– The top of the cabinet, which had been used as a work surface for the life of the unit, was damaged beyond repair; I fabricated a new top.  Around the edge of the new top I routed a groove and installed a decorative-wood inlay (see photo).

    – The cabinet had many dings and dents from its lifetime in a working print shop.  I sanded or repaired many such areas; however, I left some small dents or dings visible (in an attractive manner) so as not to mask the age or origin of the cabinet.

    – As purchased, the bottom of the cabinet sat on the floor.  I installed brass castors so that the cabinet would roll on carpet or hard-surface floor.

    – I fabricated a locking mechanism.  Turning the key to the lock installed at the front top cross member (see photo) turns a steel rod that I braised to the lock armature.  This, in turn, winds a nylon string secured to the distal end (toward the back of the cabinet) of the steel rod.  As the steel rod turns and winds the nylon string, it pulls and lifts up a wood bar installed along the inside back center of the cabinet.  Running vertically along the wood bar are installed twenty “L” hooks (one for each drawer).  Each engages (or releases from) an “eye” hook screwed into the center of the back horizontal rail of each drawer.  This locking mechanism works very well; be aware, however, that it was not designed to foil a determined thief; rather, it keeps children and grandchildren from opening the drawers.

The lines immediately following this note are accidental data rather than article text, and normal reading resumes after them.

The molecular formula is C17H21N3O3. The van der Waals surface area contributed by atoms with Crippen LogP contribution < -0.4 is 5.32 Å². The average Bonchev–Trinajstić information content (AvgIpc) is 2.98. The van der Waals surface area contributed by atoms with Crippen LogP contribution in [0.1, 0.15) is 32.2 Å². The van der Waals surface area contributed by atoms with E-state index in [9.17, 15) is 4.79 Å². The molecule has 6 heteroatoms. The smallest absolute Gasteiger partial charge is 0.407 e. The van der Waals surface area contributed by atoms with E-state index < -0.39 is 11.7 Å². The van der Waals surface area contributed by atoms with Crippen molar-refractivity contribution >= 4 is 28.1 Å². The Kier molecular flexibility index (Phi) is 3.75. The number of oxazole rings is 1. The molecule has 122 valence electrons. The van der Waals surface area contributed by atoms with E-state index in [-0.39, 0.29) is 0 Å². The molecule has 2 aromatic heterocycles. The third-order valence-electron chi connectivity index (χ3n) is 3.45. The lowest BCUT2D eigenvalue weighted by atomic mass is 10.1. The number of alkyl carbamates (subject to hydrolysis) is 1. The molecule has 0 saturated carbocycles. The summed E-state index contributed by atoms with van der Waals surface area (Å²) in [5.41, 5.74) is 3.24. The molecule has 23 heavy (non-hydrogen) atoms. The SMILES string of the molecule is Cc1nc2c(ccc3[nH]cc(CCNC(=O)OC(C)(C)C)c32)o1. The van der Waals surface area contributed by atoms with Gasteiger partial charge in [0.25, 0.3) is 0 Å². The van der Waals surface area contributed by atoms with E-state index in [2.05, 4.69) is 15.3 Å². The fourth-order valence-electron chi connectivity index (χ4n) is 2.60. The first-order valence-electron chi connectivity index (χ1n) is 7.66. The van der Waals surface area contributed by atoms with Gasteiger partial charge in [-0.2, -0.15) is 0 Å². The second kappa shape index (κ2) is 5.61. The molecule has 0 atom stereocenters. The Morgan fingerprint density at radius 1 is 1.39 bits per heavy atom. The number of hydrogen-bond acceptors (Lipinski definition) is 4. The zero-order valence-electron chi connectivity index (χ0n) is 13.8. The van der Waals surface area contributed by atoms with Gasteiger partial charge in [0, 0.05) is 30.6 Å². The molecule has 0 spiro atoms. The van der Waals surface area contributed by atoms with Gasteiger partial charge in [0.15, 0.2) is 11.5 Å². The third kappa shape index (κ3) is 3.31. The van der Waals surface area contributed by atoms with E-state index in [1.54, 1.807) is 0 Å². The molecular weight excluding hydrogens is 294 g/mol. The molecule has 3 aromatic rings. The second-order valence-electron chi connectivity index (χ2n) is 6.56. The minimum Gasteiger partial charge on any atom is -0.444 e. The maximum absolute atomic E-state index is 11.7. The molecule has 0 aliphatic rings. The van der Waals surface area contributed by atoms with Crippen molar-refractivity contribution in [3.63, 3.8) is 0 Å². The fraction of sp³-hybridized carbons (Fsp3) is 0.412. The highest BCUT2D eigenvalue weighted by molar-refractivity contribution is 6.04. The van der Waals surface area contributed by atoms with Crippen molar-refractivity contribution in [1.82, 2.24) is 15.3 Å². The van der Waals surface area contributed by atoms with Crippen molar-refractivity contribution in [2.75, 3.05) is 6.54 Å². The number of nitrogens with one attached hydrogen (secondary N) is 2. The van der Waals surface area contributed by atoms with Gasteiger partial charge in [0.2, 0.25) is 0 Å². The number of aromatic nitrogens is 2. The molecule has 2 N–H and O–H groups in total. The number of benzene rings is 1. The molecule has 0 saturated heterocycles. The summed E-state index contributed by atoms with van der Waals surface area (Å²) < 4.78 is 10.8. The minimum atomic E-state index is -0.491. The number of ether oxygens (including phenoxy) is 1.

– As purchased, the metal drawer pulls were painted black.  These were cleaned and brass plated (matching the lock face and the castors).